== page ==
Because what we are doing when we keep doing the same thing that might not give the result we wish for is that we are using our strategies for survival. There are a lot of those in our habits and usually they are so “us” that we might not detect them with the naked eye. And here is where I want you to become curious. Starting to become really aware of what we do and when we do them. Using the tool of the mind, the narrative as our guide. Why did I do that at that moment? What was the thought that turned my attention towards such and such.
It’s not an easy exercise I’m asking of you, it takes quite some mental gymnastics to get the hang of it. Because it’s asking you to look at yourself differently.
Let me take a situation that many of us can relate to as an example. Our relationship with food.
So let’s say that we would want to make a resolution to lose weight. So we create a plan of action : exercises, healthy food, etc. A common issue is the deprivation of what we would do if there were no restrictions. This is why we can only maintain the plan of action for only so long. It’s not sustainable and we go into the yo-yoing of sticking to it, then letting it go and maybe put on weight again, maybe even more than before. The disappointment then comes back and pushes us to try again. What we did not do, is to figure out why we have more weight than we wish.
Often we are caught in the loop of over exercising and therefore our hunger goes up so that we then eat more than we need. That in itself creates a guilt loop and then we want to compensate for overeating with even more exercise. That does not work, believe me, I have been there.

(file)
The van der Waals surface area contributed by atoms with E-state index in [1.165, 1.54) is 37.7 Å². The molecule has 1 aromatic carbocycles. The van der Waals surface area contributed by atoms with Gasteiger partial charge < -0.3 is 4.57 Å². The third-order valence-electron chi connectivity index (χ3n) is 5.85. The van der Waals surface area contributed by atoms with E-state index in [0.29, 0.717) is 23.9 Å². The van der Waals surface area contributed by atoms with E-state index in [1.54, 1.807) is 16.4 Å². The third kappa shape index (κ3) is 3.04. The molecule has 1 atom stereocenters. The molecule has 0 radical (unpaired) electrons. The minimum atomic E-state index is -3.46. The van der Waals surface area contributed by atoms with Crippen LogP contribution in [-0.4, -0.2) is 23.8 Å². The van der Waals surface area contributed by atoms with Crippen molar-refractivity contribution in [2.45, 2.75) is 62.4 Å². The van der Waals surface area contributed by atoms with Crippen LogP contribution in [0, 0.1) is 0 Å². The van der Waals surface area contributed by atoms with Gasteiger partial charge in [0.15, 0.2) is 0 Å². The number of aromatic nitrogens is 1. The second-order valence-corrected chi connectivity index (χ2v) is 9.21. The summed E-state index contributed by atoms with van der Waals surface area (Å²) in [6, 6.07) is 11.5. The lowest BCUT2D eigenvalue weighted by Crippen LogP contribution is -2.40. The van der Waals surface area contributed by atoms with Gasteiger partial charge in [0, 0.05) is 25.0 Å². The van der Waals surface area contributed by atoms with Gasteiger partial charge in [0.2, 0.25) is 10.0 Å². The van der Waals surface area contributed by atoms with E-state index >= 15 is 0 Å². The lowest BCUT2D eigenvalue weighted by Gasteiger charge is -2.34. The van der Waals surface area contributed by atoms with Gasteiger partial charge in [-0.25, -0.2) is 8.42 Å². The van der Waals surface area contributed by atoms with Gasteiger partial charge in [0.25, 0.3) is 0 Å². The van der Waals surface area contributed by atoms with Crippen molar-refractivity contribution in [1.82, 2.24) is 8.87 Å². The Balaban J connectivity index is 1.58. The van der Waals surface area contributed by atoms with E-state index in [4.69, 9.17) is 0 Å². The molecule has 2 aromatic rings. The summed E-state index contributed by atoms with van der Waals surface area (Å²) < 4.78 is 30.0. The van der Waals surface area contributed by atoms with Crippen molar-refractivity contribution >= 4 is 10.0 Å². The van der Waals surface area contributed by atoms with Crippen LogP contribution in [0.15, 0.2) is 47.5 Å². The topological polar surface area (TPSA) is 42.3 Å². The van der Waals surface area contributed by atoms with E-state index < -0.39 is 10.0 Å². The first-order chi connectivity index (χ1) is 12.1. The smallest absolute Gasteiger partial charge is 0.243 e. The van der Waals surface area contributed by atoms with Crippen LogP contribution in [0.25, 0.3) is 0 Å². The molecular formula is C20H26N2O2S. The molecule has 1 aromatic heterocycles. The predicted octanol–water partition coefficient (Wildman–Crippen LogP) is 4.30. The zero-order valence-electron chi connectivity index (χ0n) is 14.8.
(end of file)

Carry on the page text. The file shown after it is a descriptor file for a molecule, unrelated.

So instead of making the resolution “this year I will lose weight”, what we would do in this different perspective would be to say “why is my body asking for my attention?”. If I have more weight, I am eating too much of the wrong thing. How come I am doing that?
Here is where we begin to shift our approach. Instead of just blatantly stating that we need to starve ourselves, we become curious as to why we eat too much.
Behind the new year’s resolutions we are used to making there is a belief of scarcity. I am not enough the way I am so I need to make some adjustments in order to fix that. Can you see how that is more a worry about how you are perceived and judged by others than an actual care for your wellbeing?
But a survival strategy we keep doing even if it is not working is nothing more than an addiction. It is the repeated behaviour even though the outcome is no longer the reward we were seeking in the first place. It has an adverse effect. So instead of depriving oneself of food when hungry, the idea would be to ask oneself why one eats more than one needs.
Imagine that we could take this thought and look at anything in our lives. All of a sudden we become aware of the fact that our whole life is a reflection of what we are giving attention to and what we are neglecting.
And the things we are neglecting are not weaknesses anymore, they are messages to us that we need to turn our attention towards them.
Hi, I’m Charlotte (Yogi Cha). I’m a yoga teacher with a degree in clinical psychology. I’ve always had a deep curiosity toward eastern and western approaches to understanding the mind, and the ming/body union. You’ll find me in the lovely Canggu Bali, nestled amongst coconuts, palm trees and sunshine 🥥🌴🌞